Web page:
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2022-RA-1258-ESGO Patient walk to the operating theatre as a new tool for patient empowerment – KORE-INNOVATION: the first prospective clinical trial to assess a perioperative pathway to reduce postoperative complications in ovarian cancer patients
  1. Marlene Lee1,
  2. Melisa Guelhan Inci-Turan1,
  3. Sarah Hellmich1,
  4. Ruth Heinemann1,
  5. Stephanie Schneider2,
  6. Eva Schnura2,
  7. Julia Klews1,
  8. Phil Niggemann3,
  9. Adak Pirmorady Sehouli4,
  10. Thyra von Gizycki5,
  11. Lena Zwanzleitner6,
  12. Engi Algharably7,
  13. Stephanie Roll8,
  14. Thomas Reinhold8,
  15. Philipp Harter2 and
  16. Jalid Sehouli1
  1. 1Department of Gynecology with Center for Oncologica Surgery, Charité Universitätsmedizin Berlin, Berlin, Germany
  2. 2Department of Gynecology and Gynecological Oncology, Evangelische Kliniken Essen Mitte, Essen, Germany
  3. 3Department of Anesthesiology, Charité Universitätsmedizin Berlin, Berlin, Germany
  4. 4Department of Psychosomatic Medicine, Charité Universitätsmedizin Berlin, Berlin, Germany
  5. 5Department of Physical Medicine and Rehabilitation, Charité Universitätsmedizin Berlin, Berlin, Germany
  6. 6Techniker Krankenkasse, Hamburg, Germany
  7. 7Institute for Clinical Pharmacology and Toxicology, Charité Universitätsmedizin Berlin, Berlin, Germany
  8. 8Institute for Social Medicine, Epidemiology and Health Economics, Charité Universitätsmedizin Berlin, Berlin, Germany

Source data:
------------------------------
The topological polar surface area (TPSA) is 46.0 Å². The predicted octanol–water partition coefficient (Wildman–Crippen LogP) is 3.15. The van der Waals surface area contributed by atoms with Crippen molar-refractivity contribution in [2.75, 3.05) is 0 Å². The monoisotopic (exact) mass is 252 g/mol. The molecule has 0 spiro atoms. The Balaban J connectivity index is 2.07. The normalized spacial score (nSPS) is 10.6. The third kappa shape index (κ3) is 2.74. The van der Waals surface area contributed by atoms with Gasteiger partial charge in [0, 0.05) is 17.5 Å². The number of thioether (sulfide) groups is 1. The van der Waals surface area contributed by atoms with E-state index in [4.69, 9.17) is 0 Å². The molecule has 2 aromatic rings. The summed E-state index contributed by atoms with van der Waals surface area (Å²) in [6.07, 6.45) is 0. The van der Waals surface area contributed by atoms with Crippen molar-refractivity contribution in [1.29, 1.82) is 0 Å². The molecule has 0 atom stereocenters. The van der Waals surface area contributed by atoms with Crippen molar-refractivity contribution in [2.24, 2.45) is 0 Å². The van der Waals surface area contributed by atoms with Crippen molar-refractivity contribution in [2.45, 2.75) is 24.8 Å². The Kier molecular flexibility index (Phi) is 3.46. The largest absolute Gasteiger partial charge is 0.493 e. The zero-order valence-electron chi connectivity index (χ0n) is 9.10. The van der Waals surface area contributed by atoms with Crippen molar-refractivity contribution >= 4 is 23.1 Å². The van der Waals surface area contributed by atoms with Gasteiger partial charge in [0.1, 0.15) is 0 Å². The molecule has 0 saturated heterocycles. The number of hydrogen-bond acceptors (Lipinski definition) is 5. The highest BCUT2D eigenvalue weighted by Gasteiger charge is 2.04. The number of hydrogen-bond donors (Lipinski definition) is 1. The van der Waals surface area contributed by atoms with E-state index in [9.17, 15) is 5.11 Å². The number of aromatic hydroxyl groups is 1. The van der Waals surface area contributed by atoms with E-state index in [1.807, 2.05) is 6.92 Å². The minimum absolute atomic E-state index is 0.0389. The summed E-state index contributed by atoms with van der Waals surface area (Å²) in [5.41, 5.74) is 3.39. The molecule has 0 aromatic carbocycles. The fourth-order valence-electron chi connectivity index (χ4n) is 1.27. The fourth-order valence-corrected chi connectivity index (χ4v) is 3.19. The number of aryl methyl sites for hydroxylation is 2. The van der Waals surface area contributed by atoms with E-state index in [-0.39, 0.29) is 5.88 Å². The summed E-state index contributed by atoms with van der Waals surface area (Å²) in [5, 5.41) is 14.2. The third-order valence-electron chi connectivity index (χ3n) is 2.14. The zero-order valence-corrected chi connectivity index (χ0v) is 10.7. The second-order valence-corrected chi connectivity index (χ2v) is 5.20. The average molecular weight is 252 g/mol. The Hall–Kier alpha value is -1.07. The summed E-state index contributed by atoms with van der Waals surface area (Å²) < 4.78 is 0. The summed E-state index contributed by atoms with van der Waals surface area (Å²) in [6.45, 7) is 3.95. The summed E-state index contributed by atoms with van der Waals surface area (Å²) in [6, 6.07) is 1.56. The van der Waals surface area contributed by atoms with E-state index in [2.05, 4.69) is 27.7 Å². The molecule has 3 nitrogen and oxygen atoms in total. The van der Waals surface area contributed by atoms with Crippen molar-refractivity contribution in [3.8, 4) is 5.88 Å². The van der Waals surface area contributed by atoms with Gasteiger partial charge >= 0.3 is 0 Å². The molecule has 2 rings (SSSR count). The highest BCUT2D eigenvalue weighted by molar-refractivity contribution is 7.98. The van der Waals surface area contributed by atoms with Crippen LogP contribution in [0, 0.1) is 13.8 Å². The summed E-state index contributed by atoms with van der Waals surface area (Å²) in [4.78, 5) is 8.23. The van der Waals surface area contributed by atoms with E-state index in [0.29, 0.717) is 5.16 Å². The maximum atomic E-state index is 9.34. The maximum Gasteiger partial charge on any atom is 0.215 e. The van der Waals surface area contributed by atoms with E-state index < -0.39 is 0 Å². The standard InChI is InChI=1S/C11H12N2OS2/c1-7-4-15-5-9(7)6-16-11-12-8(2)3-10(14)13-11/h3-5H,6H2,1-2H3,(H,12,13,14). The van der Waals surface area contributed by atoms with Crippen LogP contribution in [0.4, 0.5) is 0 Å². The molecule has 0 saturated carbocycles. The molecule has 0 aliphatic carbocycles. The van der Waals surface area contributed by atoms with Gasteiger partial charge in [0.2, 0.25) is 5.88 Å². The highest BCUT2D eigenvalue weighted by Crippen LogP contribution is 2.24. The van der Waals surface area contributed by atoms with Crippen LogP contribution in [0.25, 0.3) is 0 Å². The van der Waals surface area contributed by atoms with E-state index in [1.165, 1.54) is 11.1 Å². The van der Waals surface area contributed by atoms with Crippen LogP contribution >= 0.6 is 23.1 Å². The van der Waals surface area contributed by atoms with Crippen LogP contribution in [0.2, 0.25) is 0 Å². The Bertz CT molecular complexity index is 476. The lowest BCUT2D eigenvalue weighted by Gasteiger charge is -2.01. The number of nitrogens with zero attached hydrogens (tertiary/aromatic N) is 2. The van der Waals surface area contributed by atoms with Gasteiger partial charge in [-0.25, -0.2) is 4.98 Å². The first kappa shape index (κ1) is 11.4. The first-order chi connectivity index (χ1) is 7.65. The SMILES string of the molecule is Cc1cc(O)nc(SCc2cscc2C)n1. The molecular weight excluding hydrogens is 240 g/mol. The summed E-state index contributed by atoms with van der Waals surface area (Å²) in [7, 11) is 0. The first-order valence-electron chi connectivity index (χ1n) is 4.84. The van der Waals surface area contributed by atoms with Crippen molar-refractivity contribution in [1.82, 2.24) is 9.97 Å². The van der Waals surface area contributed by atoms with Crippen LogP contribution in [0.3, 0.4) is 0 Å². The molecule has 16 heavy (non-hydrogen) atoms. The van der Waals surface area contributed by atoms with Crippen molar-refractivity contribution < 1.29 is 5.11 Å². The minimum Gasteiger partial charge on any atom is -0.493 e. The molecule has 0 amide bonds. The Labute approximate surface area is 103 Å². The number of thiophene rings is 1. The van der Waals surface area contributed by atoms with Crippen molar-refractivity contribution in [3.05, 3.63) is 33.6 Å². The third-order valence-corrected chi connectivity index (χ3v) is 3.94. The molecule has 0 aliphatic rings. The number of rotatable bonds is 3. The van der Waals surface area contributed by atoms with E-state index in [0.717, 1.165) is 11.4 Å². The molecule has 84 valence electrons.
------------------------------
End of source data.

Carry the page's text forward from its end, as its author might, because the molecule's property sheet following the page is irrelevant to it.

Introduction/Background Patient empowerment is an essential, yet neglected resource of the patient’s health journey. Through a patient-centered approach, patients are encouraged to take on an active role in their health and recovery. We report our first experiences of the patient walk intervention as part of the patient empowerment module, which is embedded in the KORE-INNOVATION trial as a subpopulation analysis.

Methodology The KORE-INNOVATION trial is an ongoing clinical trial to assess an innovative perioperative care pathway to reduce complications for patients undergoing surgery for ovarian cancer. We implemented the patient walk intervention to encourage patients‘ autonomy before surgery. Patients were given the option to walk to the operation room instead of being pushed in their bed as part of the standard patient care pathway. The only requirement for walking was to omit sedating pre-medication. To evaluate patients‘ and staff’s experiences, we administered a questionnaire between the 2nd-5th postoperative day.

Results Of the 65 patients offered to walk to the operating room, 48 participated. All patients reported that the experience was either better than expected or as expected; nobody reported that it was worse than expected. Patients reported that if given the choice would walk again. Patients also stated that they felt strengthened in their autonomy. Reasons for not walking were refusal to omit sedatives or anxiety before the operation. The main barriers from the staff’s perspective were logistical difficulties, which decreased over time.

Conclusion Providing patients with the option to walk to the operating theatre is a simple but effective method of increasing patients’ autonomy and engagement. Furthermore, it promotes the active patient role in their health and recovery. This easily implementable no-cost intervention should be routinely integrated in the context of ERAS protocols.

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